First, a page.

Gates's advice for the world's most cash-strapped nation
The world's richest man is visiting the world's most cash-strapped nation.
In an address to Prime Minister Narendra Modi and his cabinet on Wednesday, Bill Gates said: "The bold move to demonetise high value denominations…is an important step to move away from a shadow economy to an even more transparent economy."
When I met the Microsoft founder in a lounge in one of Delhi's many grand hotels it became clear that, perhaps not surprisingly, he sees technology as key to India's future prosperity.
He believes India is on the verge of a digital financial revolution that goes well beyond the online payments and plastic cards that most banks already offer their customers.
He is looking forward to the entry of players such as mobile phone companies and others into the consumer finance market - something the Modi government has said it is poised to authorise.
These services use software first developed in Africa to transform your mobile phone into a kind of digital bank branch, allowing you to pay for goods and services, transfer money and even get loans at the push of key.
Mr Gates believes that the pull of these services, together with the push of demonetisation, will cause Indians to stampede into what he calls the "digital realm".
"All of the pieces are coming together," he told the Indian prime minister. "I think in the next several years India will become the most digitised economy, not just by size but by percentage as well."
He is clearly thrilled by the prospect, but not because he sees potential business opportunities for the software company he founded back in the 1970s. He is excited because he thinks it will dramatically reduce poverty in India.
Mr Gates gave up control of Microsoft almost a decade ago. He and his wife now work full time with The Bill & Melinda Gates Foundation, the richest charitable organisation in the world, which he set up back in 2000 and into which he has now poured more than $36bn (£29bn) of his fortune.
The aim of the foundation is to reduce poverty and ill health around the world, and India is an important focus for its efforts. Since 2010, the foundation has invested more than $1bn (£800m) in India, more than in any other country outside the US.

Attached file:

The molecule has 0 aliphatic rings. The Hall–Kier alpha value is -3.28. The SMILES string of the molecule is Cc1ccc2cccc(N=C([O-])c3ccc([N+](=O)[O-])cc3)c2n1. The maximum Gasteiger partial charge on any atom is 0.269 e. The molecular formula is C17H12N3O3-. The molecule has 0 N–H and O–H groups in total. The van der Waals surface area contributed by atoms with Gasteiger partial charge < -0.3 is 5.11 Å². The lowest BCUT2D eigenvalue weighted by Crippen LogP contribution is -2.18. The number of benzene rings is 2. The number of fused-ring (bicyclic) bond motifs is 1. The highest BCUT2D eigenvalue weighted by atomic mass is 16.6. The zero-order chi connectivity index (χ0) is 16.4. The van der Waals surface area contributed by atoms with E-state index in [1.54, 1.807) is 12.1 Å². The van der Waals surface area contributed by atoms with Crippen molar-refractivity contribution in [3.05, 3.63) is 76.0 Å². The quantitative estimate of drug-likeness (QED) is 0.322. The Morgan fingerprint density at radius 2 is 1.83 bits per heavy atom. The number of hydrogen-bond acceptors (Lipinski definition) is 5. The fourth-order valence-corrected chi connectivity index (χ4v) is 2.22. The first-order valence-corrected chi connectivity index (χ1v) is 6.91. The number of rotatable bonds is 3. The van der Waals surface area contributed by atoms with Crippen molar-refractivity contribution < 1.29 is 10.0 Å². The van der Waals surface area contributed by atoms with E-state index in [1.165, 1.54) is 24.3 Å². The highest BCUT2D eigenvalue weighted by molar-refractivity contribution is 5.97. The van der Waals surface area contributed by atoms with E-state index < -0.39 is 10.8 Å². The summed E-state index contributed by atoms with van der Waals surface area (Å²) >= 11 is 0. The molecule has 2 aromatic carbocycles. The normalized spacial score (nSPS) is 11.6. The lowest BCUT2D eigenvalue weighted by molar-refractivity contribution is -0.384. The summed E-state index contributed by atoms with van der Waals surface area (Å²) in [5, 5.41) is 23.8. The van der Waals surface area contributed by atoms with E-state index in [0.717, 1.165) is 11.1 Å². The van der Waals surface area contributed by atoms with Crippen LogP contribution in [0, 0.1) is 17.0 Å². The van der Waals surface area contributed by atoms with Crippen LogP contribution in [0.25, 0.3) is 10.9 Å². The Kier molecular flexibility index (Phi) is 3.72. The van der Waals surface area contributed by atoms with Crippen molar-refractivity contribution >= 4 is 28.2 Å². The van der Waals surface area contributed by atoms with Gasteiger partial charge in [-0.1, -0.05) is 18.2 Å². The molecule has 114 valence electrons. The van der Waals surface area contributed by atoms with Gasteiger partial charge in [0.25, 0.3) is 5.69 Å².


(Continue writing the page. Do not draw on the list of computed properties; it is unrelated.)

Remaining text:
That is because while India may be the fastest-growing large economy in the world, it still has more malnutrition and infant mortality than any other nation.
Demonetisation matters, he says, because together with these new payment services, it will begin to draw even the very poorest out of the cash economy.
That will help reduce poverty, and hence disease, Mr Gates says, because the cash economy is expensive, inefficient and time consuming.
A move into the digital realm will cut transactions costs, allow the government to pay benefits directly to those who need them, and make credit easier and cheaper for everyone.
At the moment, 7% of Indians are driven into poverty each year by unexpected health costs.
Cheap credit based on rigorous risk scoring can smooth bumps like that.
It can also open opportunities for even the poorest to start businesses, and invest in the country's future by buying extras such as schoolbooks for their children.
But the benefits should go even further than that.
Mr Gates believes that India's culture of technological innovation makes it perfectly poised to develop new digital financial services.
"I think India will become the leader," he says.
The process of digitisation should also help India grow its tax base.
Statistics published earlier this year showed that just 1% of Indians paid income tax in 2013.
"Broadening the base of the income tax in terms of equity, in terms of funding these massive healthcare needs, that's certainly the path the government needs to go down," he says.
Overall, Mr Gates is very optimistic about the prospects for India.
"This is an amazing and pivotal moment in India's history," he told Mr Modi.
"If India focuses on the right things it will improve the human condition at a scope and scale never witnessed before."
But he sees risks ahead, for India and the world.
He fears the trend towards increasingly free trade between nations is under serious threat.
He is clear about the consequences: "people would be worse off".
But when I ask if he is worried by the prospects of Trump presidency, his tone changes.
"Trump has said a lot of things," he says.
"The key thing is, in a very calm way, now that he is going to become president, to look at what he actually does.
"And everybody is hoping… that some of the things that clearly resonated with the voters, that he is able to move in that direction without throwing out some of the benefits in areas like free trade."
And on that diplomatic note, Mr Gates vanishes through a door and off to his next meeting. The interview is over.